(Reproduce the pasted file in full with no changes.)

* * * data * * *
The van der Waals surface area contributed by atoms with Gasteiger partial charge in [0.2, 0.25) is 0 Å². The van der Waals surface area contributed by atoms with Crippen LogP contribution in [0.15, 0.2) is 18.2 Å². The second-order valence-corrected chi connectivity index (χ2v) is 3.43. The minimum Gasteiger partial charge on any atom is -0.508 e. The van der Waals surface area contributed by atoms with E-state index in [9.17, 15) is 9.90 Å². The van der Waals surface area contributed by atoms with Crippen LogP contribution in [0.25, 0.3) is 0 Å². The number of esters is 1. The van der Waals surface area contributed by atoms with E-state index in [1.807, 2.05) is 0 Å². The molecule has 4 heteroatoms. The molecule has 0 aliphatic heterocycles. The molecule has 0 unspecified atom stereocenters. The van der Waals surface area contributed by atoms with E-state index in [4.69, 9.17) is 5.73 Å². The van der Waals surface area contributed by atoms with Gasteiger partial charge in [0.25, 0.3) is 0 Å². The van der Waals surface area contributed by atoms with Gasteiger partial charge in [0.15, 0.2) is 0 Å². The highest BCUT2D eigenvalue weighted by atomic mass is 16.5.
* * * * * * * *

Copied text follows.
The van der Waals surface area contributed by atoms with Gasteiger partial charge in [0.2, 0.25) is 0 Å². The van der Waals surface area contributed by atoms with Crippen LogP contribution in [0.15, 0.2) is 18.2 Å². The second-order valence-corrected chi connectivity index (χ2v) is 3.43. The minimum Gasteiger partial charge on any atom is -0.508 e. The van der Waals surface area contributed by atoms with E-state index in [9.17, 15) is 9.90 Å². The van der Waals surface area contributed by atoms with Crippen LogP contribution in [0.25, 0.3) is 0 Å². The number of esters is 1. The van der Waals surface area contributed by atoms with E-state index in [1.807, 2.05) is 0 Å². The molecule has 4 heteroatoms. The molecule has 0 aliphatic heterocycles. The molecule has 0 unspecified atom stereocenters. The van der Waals surface area contributed by atoms with E-state index in [4.69, 9.17) is 5.73 Å². The van der Waals surface area contributed by atoms with Gasteiger partial charge in [0.25, 0.3) is 0 Å². The van der Waals surface area contributed by atoms with Gasteiger partial charge in [0.15, 0.2) is 0 Å². The highest BCUT2D eigenvalue weighted by atomic mass is 16.5.